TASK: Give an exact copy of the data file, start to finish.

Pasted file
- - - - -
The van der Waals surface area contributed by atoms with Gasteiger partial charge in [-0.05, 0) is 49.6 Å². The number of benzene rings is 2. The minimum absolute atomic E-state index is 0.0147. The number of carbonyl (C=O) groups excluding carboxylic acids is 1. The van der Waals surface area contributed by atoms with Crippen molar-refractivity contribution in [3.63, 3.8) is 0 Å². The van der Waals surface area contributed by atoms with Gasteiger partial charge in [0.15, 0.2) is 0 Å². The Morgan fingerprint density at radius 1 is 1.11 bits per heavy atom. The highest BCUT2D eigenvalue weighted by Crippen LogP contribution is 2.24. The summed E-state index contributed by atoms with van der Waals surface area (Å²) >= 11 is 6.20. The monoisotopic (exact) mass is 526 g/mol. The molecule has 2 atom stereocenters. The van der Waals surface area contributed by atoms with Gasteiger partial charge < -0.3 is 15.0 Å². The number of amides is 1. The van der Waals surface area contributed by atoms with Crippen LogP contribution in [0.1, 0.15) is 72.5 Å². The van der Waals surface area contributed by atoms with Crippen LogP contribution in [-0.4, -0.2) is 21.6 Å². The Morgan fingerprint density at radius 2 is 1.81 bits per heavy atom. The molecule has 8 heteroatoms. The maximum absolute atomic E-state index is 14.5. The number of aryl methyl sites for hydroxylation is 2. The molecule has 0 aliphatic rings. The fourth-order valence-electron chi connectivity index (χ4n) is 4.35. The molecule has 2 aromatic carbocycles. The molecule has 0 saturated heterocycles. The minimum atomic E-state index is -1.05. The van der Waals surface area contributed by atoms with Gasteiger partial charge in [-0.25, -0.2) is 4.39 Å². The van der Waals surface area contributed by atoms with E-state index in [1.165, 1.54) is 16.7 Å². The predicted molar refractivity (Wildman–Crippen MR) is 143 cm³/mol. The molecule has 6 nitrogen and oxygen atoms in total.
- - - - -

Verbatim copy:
The van der Waals surface area contributed by atoms with Gasteiger partial charge in [-0.05, 0) is 49.6 Å². The number of benzene rings is 2. The minimum absolute atomic E-state index is 0.0147. The number of carbonyl (C=O) groups excluding carboxylic acids is 1. The van der Waals surface area contributed by atoms with Crippen molar-refractivity contribution in [3.63, 3.8) is 0 Å². The van der Waals surface area contributed by atoms with Gasteiger partial charge in [0.15, 0.2) is 0 Å². The Morgan fingerprint density at radius 1 is 1.11 bits per heavy atom. The highest BCUT2D eigenvalue weighted by Crippen LogP contribution is 2.24. The summed E-state index contributed by atoms with van der Waals surface area (Å²) >= 11 is 6.20. The monoisotopic (exact) mass is 526 g/mol. The molecule has 2 atom stereocenters. The van der Waals surface area contributed by atoms with Gasteiger partial charge < -0.3 is 15.0 Å². The number of amides is 1. The van der Waals surface area contributed by atoms with Crippen LogP contribution in [0.1, 0.15) is 72.5 Å². The van der Waals surface area contributed by atoms with Crippen LogP contribution in [-0.4, -0.2) is 21.6 Å². The Morgan fingerprint density at radius 2 is 1.81 bits per heavy atom. The molecule has 8 heteroatoms. The maximum absolute atomic E-state index is 14.5. The number of aryl methyl sites for hydroxylation is 2. The molecule has 0 aliphatic rings. The fourth-order valence-electron chi connectivity index (χ4n) is 4.35. The molecule has 2 aromatic carbocycles. The molecule has 0 saturated heterocycles. The minimum atomic E-state index is -1.05. The van der Waals surface area contributed by atoms with Gasteiger partial charge in [-0.25, -0.2) is 4.39 Å². The van der Waals surface area contributed by atoms with E-state index in [1.165, 1.54) is 16.7 Å². The predicted molar refractivity (Wildman–Crippen MR) is 143 cm³/mol. The molecule has 6 nitrogen and oxygen atoms in total.